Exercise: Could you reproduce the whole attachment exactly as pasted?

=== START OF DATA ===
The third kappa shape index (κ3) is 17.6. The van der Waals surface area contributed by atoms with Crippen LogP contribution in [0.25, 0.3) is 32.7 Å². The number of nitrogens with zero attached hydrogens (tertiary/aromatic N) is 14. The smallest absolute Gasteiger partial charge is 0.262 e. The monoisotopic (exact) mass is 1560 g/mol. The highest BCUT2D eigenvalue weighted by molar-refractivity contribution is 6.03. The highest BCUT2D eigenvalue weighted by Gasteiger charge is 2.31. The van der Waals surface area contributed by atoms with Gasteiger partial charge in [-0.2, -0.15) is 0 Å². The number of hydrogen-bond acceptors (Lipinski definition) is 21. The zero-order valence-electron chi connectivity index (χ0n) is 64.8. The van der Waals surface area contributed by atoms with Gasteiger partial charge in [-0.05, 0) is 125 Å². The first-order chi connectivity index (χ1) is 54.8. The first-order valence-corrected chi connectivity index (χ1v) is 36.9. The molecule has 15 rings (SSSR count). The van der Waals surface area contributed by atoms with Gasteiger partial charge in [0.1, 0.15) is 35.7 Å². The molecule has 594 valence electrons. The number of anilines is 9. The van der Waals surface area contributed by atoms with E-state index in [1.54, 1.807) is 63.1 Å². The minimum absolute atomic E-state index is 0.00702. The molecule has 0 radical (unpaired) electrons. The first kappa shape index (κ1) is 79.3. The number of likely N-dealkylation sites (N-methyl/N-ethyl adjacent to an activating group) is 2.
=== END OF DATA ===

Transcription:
The third kappa shape index (κ3) is 17.6. The van der Waals surface area contributed by atoms with Crippen LogP contribution in [0.25, 0.3) is 32.7 Å². The number of nitrogens with zero attached hydrogens (tertiary/aromatic N) is 14. The smallest absolute Gasteiger partial charge is 0.262 e. The monoisotopic (exact) mass is 1560 g/mol. The highest BCUT2D eigenvalue weighted by molar-refractivity contribution is 6.03. The highest BCUT2D eigenvalue weighted by Gasteiger charge is 2.31. The van der Waals surface area contributed by atoms with Gasteiger partial charge in [-0.2, -0.15) is 0 Å². The number of hydrogen-bond acceptors (Lipinski definition) is 21. The zero-order valence-electron chi connectivity index (χ0n) is 64.8. The van der Waals surface area contributed by atoms with Gasteiger partial charge in [-0.05, 0) is 125 Å². The first-order chi connectivity index (χ1) is 54.8. The first-order valence-corrected chi connectivity index (χ1v) is 36.9. The molecule has 15 rings (SSSR count). The van der Waals surface area contributed by atoms with Gasteiger partial charge in [0.1, 0.15) is 35.7 Å². The molecule has 594 valence electrons. The number of anilines is 9. The van der Waals surface area contributed by atoms with E-state index in [1.54, 1.807) is 63.1 Å². The minimum absolute atomic E-state index is 0.00702. The molecule has 0 radical (unpaired) electrons. The first kappa shape index (κ1) is 79.3. The number of likely N-dealkylation sites (N-methyl/N-ethyl adjacent to an activating group) is 2.